The beginning of the end. The Ocean Sailor gives up his freedom, nights rolling at anchor, tinned food in bowls, stories of the ocean wave, of fishing, of customs houses, boat boys, lobsters, wahoo & mahi-mahi, dolphin, whales, live blues, rum, dangers in the night, the meeting of so many nomadic friends and sleepless nights at sea lashing things to the deck, reefing and watching in exchange for…..Corporate Man! I mean just who is that? It’s all wrong isn’t it? Mmmmm, go round again??? Which way is south? How satisfying will the future ‘long legs’ of 65nm across the Channel
Rounding Ushant we raised the cruising chute in the steady waters of La Manche, the English Channel, as we ran downwind toward Guernsey. Making up to 9.5 knots we decided not to fly the kite at night so as dusk fell we drew down the sock and packed it away all relatively easily. Now what did we learn on the ocean? Ah, yes, to reef down at night. But this is just the simple little old Channel, right? Home waters, only 65m deep, just coastal stuff. So we went into the night with a slight sea and full sail. The
Camaret provides opportunity for a great set of walks around the harbour and up on the cliffs
Everyone is happy to have crossed Biscay. We caught up with Sacha who single handed the Atlantic circuit and he is with Monica and his mum, Siggy. We met in Grenada and again in the Azores. As a family we are re-united again with just the UK shore team missing. Will has joined us for a week’s holiday and has settled in very well.
Filmed in the calmer seas approaching Brest
One lucky starfish about to get minced through the bow roller but spotted whilst checking the angle on the chain. Would it let go? Not on your life. The first attempt to remove it was to douse it with a litre of fresh water. At first nothing happened so we were pondering step 2, maybe a bit of salt and vinegar? Alas it found fresh water so disgusting that it pealed itself away and fell to the depths.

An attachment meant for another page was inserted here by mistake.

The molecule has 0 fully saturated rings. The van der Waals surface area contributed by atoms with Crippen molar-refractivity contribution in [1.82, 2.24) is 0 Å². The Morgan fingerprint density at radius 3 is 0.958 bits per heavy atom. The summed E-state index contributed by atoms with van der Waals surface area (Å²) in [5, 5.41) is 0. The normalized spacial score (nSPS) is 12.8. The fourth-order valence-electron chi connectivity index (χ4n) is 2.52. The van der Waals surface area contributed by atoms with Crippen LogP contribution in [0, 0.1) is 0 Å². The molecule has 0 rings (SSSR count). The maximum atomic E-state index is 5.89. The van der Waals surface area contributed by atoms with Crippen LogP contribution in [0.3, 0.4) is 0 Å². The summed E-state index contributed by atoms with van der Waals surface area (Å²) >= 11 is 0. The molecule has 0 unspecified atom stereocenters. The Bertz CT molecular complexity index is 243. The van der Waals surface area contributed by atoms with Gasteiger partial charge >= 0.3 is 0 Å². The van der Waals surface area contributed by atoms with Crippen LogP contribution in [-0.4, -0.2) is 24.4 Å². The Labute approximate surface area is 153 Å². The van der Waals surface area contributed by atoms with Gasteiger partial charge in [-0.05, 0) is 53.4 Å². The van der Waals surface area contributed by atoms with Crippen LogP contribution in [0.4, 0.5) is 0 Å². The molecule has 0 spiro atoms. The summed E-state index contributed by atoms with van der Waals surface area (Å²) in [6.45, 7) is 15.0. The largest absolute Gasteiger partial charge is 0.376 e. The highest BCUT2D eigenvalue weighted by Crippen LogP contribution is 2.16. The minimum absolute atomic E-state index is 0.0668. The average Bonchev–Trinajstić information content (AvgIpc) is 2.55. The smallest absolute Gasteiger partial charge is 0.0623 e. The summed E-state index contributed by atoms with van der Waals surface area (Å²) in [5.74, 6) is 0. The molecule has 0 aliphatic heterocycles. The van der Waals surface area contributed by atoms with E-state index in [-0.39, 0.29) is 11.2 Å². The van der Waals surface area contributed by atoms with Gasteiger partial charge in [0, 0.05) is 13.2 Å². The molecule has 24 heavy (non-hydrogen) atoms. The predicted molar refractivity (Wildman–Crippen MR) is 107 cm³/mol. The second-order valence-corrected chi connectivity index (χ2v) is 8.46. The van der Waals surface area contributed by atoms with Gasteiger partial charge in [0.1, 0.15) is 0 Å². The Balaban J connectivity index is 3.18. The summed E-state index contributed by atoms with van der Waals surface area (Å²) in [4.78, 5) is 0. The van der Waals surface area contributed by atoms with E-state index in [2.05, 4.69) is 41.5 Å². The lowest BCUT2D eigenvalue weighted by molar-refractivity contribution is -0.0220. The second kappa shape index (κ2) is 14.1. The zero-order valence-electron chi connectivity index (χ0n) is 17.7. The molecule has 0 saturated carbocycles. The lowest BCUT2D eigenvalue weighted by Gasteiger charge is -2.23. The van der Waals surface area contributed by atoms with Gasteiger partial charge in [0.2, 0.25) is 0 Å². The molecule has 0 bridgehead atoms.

It doesn’t matter what the wind is doing this patch of sea is totally unpredictable and quite mad. The waves have no pattern or shape to them and it can be relatively calm for 30 minutes and then turn wild again within a few hundred yards. All in 15 to 25kn of wind. It is almost spring tide so the currents are running. Now I know how it feels to be a battered cod. What am I talking about? I have no idea but after being Biscay Battered for 48 hours with almost no sleep because conditions are changing that
And the rough night turned to a rougher day. How can waves that size develop on the back of 20kn wind? It was getting big in the afternoon and we were already facing being unable to make Brest simply because we were unable, and unwilling, to climb the wave faces. But at around 6pm the wind dropped to 10kn, the waves mellowed, the tide turned and life has been OK since then. The wind bounced back to 20kn, backed to WNW, and now we are on easy street fro a run to Brest with about 140nm to go. Fingers crossed
Nobody wanted to leave La Coruna and we had to force ourselves to let go the lines; what an amazing city in August. And I can vouch for the medical facilities and staff as well. Up until about 40nm offshore everyone wanted to U-turn but there is a point far enough from the shoreline that breaks the tie. We held onto our Caribbean experience and put a reef in the main as we left the marina. Within 500 yards the wind dropped from 15 knots to not much. As everyone else raced around under full sail we found it hard